I can’t remember where I was first introduced to the article discussing the Tracy-Widom Distribution; though the analogy was prescient.
At what population does a set of islands become over-populated?
At what point does this set become under-populated?
What is necessary to retain equilibrium?
Applying such a set of statistical tools to the topic of narrative systems and message proliferation, a similar set of questions can be asked:
At what point does a diversity become self-replenishing?
At what point is diversity unsustainable?
What is the equilibrium necessary to retain control?
In practical terms, Tracy–Widom is the crossover function between the two phases of weakly versus strongly coupled components in a system.
In a mathematical sense, we’re dealing with matrices, and are beyond the capacity of common parlance. I don’t understand it all, but I’m learning, and will share as I better comprehend. Moving on,
Metropolitan and rural areas are scrambling to make more space for “diversity” at all levels of business and governance.
This is not without tension, and varying levels of magnitude, as some areas struggle more than others.
Nonetheless, what we are looking to take into account are the following:
Individual Actors (IA) each possessing will to survive and persist, differentiated by nondescript categories (NDC).
Each IA belongs to a group of IAs who share an NDC.
We are asking, at what point does population share & growth allow a minority population to persist and grow?
Using hypothetical populations NDC1 & NDC2, and a very preliminary model.
Population = NDC1X + NDC2Y
In this equation, were it run every year, estimates that NDC1 grows by X% each year, while NDC2 grows by Y% each year.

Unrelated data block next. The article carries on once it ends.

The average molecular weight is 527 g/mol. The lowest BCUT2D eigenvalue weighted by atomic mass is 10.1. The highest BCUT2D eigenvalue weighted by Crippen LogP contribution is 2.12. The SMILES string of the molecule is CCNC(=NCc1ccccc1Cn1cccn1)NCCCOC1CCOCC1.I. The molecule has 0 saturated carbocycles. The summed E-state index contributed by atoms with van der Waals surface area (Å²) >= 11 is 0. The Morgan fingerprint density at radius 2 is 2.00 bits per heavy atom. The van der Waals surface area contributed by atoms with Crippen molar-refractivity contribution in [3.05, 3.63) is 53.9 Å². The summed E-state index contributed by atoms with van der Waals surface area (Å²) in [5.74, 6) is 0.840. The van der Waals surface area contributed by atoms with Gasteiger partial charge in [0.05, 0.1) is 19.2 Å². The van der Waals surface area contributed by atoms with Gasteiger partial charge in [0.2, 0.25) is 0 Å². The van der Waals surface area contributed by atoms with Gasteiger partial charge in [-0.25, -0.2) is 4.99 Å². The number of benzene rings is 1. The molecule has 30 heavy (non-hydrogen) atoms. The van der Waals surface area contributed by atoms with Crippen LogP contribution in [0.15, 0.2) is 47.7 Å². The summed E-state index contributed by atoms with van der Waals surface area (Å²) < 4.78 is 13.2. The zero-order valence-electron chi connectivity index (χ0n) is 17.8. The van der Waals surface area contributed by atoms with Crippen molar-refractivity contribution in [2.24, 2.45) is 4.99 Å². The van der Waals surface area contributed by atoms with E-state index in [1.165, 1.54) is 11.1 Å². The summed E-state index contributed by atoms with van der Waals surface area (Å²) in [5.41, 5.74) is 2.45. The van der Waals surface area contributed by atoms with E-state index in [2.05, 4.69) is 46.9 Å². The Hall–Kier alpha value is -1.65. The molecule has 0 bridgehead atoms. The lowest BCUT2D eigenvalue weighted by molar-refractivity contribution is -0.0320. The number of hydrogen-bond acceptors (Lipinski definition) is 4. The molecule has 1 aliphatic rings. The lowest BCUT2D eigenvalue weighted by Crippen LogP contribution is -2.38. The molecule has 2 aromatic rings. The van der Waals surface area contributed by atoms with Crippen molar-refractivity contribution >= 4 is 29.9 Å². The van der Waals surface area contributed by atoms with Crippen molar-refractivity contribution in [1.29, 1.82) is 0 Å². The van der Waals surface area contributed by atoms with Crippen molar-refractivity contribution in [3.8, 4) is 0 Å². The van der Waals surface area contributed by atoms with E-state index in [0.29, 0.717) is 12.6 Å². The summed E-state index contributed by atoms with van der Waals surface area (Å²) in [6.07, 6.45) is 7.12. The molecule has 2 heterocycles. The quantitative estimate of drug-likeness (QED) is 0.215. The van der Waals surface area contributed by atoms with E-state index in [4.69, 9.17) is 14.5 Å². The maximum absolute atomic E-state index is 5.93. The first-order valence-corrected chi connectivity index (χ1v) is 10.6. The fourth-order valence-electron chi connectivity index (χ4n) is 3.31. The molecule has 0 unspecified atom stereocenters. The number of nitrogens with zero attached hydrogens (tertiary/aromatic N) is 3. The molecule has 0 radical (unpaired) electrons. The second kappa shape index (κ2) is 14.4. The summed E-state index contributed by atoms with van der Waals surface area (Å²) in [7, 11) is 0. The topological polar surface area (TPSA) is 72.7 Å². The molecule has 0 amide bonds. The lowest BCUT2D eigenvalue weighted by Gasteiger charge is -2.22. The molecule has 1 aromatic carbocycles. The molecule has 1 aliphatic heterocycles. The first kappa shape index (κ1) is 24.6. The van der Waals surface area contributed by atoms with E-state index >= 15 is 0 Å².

if X were greater than Y, what would it take for NDC2’s growth rate to catch up to NDC1’s growth rate?
In our original model P = NX + NY, we use the variable X and Y as cover for a vast array of behavioral activity.
What are the engines powering population growth? What are metrics indicative of those powers?
Home-ownership, employment, education, nutritional access and so much more may contribute to these growth rates. These are data points we can use.
Now we need to make composite models that take these variables into account – so that we can estimate a rolling growth rate.
Once we have created an initial composite model, hypothetically something similar to:
P = NDC1(AX+BY+CZ) + NDC2(AY + BX + CZ)
Hopefully now we have a formula more responsive to, and indicative of, changes in communities for each year that it is applied. And by applying this model to multiple years we can gain further insight when graphing .
Furthermore, we can make adjustments to the model, to isolate and compare factors. For example what are the differences between the output of the above equation and the following:
P = NDC1(AX+ BX+ BY+CZ) + NDC2(AY + .4BX + BY + CZ)
How might such an adjustment affect short and long-term growth in the population?
By digging deeper into the metrics, hopefully we can better comprehend what we need to do in our own communities to create a healthy andsustainable diversity of conversation.
The goal is to answer the following questions:
What metrics may indicate growth rates within and between communities?
What is the magnitude of effect for any of the metrics found?
Can we create a meaningful model to reflect historical growth rates of diverse populations?
This conversation has not yet taken into account Bayesian methodologies; which are subject to further model adjustments. And requires a more comprehensive understanding of the Tracy-Widom distribution and supporting math.
Future posts will further explore these conversations.